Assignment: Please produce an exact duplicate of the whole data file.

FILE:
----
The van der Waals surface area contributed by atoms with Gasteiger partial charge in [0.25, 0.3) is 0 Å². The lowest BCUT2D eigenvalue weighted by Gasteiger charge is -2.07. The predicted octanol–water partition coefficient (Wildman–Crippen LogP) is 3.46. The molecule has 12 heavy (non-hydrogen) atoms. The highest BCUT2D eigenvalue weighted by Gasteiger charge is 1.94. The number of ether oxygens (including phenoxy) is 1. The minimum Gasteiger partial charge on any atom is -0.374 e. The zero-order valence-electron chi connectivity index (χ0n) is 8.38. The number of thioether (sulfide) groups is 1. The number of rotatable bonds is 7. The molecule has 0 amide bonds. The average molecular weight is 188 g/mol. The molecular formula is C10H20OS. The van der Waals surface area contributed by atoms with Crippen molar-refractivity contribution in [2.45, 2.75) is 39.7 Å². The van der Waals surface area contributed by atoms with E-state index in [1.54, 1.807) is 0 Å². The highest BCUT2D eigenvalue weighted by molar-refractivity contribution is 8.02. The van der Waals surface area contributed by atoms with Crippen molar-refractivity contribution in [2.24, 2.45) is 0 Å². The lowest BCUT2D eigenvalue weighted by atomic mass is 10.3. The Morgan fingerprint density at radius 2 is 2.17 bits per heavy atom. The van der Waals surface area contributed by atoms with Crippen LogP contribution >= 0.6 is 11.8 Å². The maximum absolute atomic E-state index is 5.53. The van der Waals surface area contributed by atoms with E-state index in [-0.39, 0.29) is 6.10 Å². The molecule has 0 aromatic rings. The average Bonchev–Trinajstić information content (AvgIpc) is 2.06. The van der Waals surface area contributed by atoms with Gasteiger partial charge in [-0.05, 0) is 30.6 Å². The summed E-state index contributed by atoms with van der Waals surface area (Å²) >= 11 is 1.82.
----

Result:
The van der Waals surface area contributed by atoms with Gasteiger partial charge in [0.25, 0.3) is 0 Å². The lowest BCUT2D eigenvalue weighted by Gasteiger charge is -2.07. The predicted octanol–water partition coefficient (Wildman–Crippen LogP) is 3.46. The molecule has 12 heavy (non-hydrogen) atoms. The highest BCUT2D eigenvalue weighted by Gasteiger charge is 1.94. The number of ether oxygens (including phenoxy) is 1. The minimum Gasteiger partial charge on any atom is -0.374 e. The zero-order valence-electron chi connectivity index (χ0n) is 8.38. The number of thioether (sulfide) groups is 1. The number of rotatable bonds is 7. The molecule has 0 amide bonds. The average molecular weight is 188 g/mol. The molecular formula is C10H20OS. The van der Waals surface area contributed by atoms with Crippen molar-refractivity contribution in [2.45, 2.75) is 39.7 Å². The van der Waals surface area contributed by atoms with E-state index in [1.54, 1.807) is 0 Å². The highest BCUT2D eigenvalue weighted by molar-refractivity contribution is 8.02. The van der Waals surface area contributed by atoms with Crippen molar-refractivity contribution in [2.24, 2.45) is 0 Å². The lowest BCUT2D eigenvalue weighted by atomic mass is 10.3. The Morgan fingerprint density at radius 2 is 2.17 bits per heavy atom. The van der Waals surface area contributed by atoms with Crippen LogP contribution >= 0.6 is 11.8 Å². The maximum absolute atomic E-state index is 5.53. The van der Waals surface area contributed by atoms with E-state index in [-0.39, 0.29) is 6.10 Å². The molecule has 0 aromatic rings. The average Bonchev–Trinajstić information content (AvgIpc) is 2.06. The van der Waals surface area contributed by atoms with Gasteiger partial charge in [-0.05, 0) is 30.6 Å². The summed E-state index contributed by atoms with van der Waals surface area (Å²) >= 11 is 1.82.